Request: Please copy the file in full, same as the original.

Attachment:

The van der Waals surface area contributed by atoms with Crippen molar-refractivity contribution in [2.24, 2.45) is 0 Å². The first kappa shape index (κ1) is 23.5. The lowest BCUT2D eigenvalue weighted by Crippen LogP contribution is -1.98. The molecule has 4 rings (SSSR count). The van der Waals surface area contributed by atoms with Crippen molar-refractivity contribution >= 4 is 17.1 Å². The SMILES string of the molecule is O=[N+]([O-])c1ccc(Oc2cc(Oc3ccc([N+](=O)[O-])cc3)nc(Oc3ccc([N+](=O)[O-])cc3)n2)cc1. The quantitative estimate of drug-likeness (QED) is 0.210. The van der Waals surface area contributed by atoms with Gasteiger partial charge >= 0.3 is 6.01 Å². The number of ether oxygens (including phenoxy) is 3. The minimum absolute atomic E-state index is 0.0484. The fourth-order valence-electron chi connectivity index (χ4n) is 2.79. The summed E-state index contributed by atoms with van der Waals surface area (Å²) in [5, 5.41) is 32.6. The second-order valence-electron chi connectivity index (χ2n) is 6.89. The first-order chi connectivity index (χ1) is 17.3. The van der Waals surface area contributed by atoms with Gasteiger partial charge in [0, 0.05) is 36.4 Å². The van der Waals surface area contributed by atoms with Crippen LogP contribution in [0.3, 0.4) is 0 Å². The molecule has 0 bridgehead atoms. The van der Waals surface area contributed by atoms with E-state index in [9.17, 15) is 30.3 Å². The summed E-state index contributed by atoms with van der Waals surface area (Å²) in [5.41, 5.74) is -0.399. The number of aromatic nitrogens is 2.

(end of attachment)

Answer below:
The van der Waals surface area contributed by atoms with Crippen molar-refractivity contribution in [2.24, 2.45) is 0 Å². The first kappa shape index (κ1) is 23.5. The lowest BCUT2D eigenvalue weighted by Crippen LogP contribution is -1.98. The molecule has 4 rings (SSSR count). The van der Waals surface area contributed by atoms with Crippen molar-refractivity contribution >= 4 is 17.1 Å². The SMILES string of the molecule is O=[N+]([O-])c1ccc(Oc2cc(Oc3ccc([N+](=O)[O-])cc3)nc(Oc3ccc([N+](=O)[O-])cc3)n2)cc1. The quantitative estimate of drug-likeness (QED) is 0.210. The van der Waals surface area contributed by atoms with Gasteiger partial charge >= 0.3 is 6.01 Å². The number of ether oxygens (including phenoxy) is 3. The minimum absolute atomic E-state index is 0.0484. The fourth-order valence-electron chi connectivity index (χ4n) is 2.79. The summed E-state index contributed by atoms with van der Waals surface area (Å²) in [5, 5.41) is 32.6. The second-order valence-electron chi connectivity index (χ2n) is 6.89. The first-order chi connectivity index (χ1) is 17.3. The van der Waals surface area contributed by atoms with Gasteiger partial charge in [0, 0.05) is 36.4 Å². The van der Waals surface area contributed by atoms with Crippen LogP contribution in [0.3, 0.4) is 0 Å². The molecule has 0 bridgehead atoms. The van der Waals surface area contributed by atoms with E-state index in [9.17, 15) is 30.3 Å². The summed E-state index contributed by atoms with van der Waals surface area (Å²) in [5.41, 5.74) is -0.399. The number of aromatic nitrogens is 2.